Chennai batsman Suresh Raina has broken his silence over the 'prima donna' comments made by his team owner N. Srinivasan following his sudden decision of pulling out of the 13th edition of the Indian T20 League. The southpaw has, in fact, defended Srinivasan, saying that 'a father can scold his child'.
Raina, only a few days after arriving in the UAE for the tournament, decided to leave the camp for personal reasons which led to Srinivasan saying that the player would 'regret his decision and would want to come back.' Raina, on his part, has now cleared the air by saying that the former BCCI president didn't know the exact reason for his departure.
"He is like a father figure to me and he's always stood by me and is close to my heart. He treats me like his younger son and I'm sure a lot of what he said was taken out of context," Raina told Cricbuzz.
"Ek baap apne bacche ko daant sakta hai (a father can scold his son). He didn't know the real reasons for me leaving when he gave those comments.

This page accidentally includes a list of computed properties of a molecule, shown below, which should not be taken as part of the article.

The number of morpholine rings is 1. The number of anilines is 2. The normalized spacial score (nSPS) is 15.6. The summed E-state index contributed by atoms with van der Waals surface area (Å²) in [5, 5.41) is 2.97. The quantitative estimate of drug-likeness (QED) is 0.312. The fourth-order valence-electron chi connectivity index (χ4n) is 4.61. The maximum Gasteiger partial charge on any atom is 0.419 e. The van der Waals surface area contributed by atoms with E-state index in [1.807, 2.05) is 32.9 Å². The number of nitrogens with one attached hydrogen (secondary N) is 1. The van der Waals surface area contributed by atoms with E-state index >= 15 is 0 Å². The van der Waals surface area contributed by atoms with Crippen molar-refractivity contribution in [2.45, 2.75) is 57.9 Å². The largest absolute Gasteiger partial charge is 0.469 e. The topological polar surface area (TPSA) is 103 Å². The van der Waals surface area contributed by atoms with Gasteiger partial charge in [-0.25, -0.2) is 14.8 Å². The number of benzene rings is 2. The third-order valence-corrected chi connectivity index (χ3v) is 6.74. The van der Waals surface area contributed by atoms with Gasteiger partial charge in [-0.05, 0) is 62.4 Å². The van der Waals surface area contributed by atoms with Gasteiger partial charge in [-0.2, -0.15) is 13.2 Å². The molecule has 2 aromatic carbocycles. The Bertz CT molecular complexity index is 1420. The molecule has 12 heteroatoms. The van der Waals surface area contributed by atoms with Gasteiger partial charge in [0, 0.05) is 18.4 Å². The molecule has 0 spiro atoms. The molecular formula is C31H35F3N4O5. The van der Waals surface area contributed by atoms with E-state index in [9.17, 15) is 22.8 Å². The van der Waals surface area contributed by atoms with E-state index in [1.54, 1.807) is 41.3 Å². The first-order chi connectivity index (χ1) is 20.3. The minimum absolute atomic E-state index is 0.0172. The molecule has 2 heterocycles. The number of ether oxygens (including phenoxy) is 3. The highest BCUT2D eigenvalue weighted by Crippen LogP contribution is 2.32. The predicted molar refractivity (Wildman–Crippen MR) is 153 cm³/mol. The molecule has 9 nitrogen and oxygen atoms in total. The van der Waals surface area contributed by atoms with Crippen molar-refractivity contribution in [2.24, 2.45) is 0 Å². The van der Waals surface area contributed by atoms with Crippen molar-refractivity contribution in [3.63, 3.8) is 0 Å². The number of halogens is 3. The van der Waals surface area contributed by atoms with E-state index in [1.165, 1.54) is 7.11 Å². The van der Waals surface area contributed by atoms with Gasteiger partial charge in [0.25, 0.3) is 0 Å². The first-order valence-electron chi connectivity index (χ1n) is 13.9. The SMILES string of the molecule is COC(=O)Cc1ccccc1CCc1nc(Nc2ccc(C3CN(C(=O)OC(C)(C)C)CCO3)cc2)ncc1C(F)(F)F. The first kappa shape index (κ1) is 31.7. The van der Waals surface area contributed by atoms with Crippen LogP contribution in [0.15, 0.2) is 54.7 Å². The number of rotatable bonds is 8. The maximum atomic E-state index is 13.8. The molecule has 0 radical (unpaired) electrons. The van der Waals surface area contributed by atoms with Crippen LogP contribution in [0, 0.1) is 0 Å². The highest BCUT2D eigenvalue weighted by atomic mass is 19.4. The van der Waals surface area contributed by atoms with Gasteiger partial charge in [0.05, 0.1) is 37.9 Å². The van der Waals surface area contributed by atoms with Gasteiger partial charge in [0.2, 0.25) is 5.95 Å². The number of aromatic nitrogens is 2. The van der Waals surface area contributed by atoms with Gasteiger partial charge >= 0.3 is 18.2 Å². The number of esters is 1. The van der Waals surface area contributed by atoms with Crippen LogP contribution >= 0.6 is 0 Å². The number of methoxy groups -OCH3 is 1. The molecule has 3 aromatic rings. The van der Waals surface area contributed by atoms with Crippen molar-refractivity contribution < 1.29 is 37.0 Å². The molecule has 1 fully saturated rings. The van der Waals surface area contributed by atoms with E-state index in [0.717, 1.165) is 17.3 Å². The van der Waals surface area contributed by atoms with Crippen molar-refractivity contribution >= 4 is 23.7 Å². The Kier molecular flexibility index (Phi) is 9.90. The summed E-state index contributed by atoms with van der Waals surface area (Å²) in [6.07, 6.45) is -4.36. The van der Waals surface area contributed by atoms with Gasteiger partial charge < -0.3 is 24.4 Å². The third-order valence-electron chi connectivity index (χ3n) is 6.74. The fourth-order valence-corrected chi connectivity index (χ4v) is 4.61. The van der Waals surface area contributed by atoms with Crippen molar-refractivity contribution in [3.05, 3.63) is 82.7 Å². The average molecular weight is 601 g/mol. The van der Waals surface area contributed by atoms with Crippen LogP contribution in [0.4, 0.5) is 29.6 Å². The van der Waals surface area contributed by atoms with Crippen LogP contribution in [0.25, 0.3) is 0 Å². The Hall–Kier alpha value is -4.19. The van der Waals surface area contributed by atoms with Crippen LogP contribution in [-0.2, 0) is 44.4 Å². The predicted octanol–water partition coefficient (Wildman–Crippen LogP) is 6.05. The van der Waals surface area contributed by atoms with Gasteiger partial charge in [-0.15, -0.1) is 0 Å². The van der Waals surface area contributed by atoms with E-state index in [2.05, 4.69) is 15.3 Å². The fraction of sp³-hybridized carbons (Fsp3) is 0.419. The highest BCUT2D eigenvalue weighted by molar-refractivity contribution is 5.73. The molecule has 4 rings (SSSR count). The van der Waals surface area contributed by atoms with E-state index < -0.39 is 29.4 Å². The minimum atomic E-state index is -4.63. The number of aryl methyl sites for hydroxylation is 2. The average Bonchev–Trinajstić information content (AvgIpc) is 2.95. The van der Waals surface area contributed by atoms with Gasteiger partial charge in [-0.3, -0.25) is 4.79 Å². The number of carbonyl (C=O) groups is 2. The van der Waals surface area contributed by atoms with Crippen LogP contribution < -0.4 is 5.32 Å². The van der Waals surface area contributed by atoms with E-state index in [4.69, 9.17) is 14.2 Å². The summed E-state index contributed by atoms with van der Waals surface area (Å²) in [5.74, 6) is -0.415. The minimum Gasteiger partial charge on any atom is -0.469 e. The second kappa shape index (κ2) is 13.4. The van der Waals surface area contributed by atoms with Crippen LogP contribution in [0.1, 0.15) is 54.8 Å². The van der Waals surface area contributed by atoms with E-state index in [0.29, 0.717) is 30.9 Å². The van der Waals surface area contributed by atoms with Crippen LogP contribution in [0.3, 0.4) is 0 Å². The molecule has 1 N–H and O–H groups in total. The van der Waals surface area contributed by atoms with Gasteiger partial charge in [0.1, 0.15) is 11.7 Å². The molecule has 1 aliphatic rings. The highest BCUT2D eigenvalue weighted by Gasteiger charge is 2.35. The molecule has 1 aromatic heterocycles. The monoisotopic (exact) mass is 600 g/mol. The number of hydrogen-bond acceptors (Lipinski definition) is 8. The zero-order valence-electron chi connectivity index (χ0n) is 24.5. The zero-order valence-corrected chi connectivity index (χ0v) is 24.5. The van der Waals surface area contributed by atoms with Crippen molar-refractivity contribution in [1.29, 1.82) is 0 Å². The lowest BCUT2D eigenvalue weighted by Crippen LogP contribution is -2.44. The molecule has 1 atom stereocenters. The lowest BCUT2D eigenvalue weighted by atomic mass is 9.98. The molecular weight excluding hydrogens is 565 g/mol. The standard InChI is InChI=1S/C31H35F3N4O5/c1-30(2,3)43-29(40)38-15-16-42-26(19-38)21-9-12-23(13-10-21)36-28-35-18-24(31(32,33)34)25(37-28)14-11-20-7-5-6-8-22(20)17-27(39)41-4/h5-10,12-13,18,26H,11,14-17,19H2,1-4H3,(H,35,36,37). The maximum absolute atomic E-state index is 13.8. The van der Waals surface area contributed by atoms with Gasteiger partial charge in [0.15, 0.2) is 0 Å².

"Now he's been informed about them and he even sent me a message thereafter. We've chatted about it and both (Chennai) and I just want to get over with it. I'm continuing to train.
"I've been training even while quarantining here. You never know you might see me in the camp there again."
Srinivasan's comments came after reports emerged that Raina had a rift with MS Dhoni and he was struggling to cope with the strict protocols of the bio-bubble. The 33-year-old was said to be unhappy with his hotel room and demanded the same one as captain MS Dhoni. While the Chennai team was quarantined, Raina's room not having proper balconies suddenly took the centre stage.
Reacting to it, the former Indian team batsman said that all these stories are 'fabricated.'
"These are all fabricated stories and anyone who knows me, knows that these are all stories planted by people who don't want me or (Chennai) to succeed," he told NDTV.
Meanwhile, good news came out of the Chennai camp recently as the entire squad - apart from the 13 staff members and two players who had initially tested positive - turned up negative for the first of two global virus tests conducted on Monday.
Feature image courtesy: AFP / Saad Hussain